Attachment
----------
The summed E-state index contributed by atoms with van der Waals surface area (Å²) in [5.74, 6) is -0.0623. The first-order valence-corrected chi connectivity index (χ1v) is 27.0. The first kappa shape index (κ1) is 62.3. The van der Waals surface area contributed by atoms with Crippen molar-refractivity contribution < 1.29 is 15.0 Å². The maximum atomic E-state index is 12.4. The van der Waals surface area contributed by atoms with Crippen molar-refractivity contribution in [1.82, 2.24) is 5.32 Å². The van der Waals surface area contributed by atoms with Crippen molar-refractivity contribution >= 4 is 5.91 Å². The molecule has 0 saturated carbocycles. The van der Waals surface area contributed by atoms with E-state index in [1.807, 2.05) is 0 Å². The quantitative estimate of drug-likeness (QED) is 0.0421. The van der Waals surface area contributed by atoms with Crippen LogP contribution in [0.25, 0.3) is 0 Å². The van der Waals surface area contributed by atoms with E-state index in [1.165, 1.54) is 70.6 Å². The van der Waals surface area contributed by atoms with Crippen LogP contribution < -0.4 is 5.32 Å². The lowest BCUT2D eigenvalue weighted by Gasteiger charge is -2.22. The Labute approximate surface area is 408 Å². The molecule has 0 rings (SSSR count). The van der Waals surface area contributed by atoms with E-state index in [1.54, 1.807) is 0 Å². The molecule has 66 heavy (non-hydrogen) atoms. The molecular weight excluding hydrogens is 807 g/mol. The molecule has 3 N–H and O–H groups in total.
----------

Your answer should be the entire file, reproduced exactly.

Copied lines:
The summed E-state index contributed by atoms with van der Waals surface area (Å²) in [5.74, 6) is -0.0623. The first-order valence-corrected chi connectivity index (χ1v) is 27.0. The first kappa shape index (κ1) is 62.3. The van der Waals surface area contributed by atoms with Crippen molar-refractivity contribution < 1.29 is 15.0 Å². The maximum atomic E-state index is 12.4. The van der Waals surface area contributed by atoms with Crippen molar-refractivity contribution in [1.82, 2.24) is 5.32 Å². The van der Waals surface area contributed by atoms with Crippen molar-refractivity contribution >= 4 is 5.91 Å². The molecule has 0 saturated carbocycles. The van der Waals surface area contributed by atoms with E-state index in [1.807, 2.05) is 0 Å². The quantitative estimate of drug-likeness (QED) is 0.0421. The van der Waals surface area contributed by atoms with Crippen LogP contribution in [0.25, 0.3) is 0 Å². The van der Waals surface area contributed by atoms with E-state index in [1.165, 1.54) is 70.6 Å². The van der Waals surface area contributed by atoms with Crippen LogP contribution < -0.4 is 5.32 Å². The lowest BCUT2D eigenvalue weighted by Gasteiger charge is -2.22. The Labute approximate surface area is 408 Å². The molecule has 0 rings (SSSR count). The van der Waals surface area contributed by atoms with E-state index in [1.54, 1.807) is 0 Å². The molecule has 66 heavy (non-hydrogen) atoms. The molecular weight excluding hydrogens is 807 g/mol. The molecule has 3 N–H and O–H groups in total.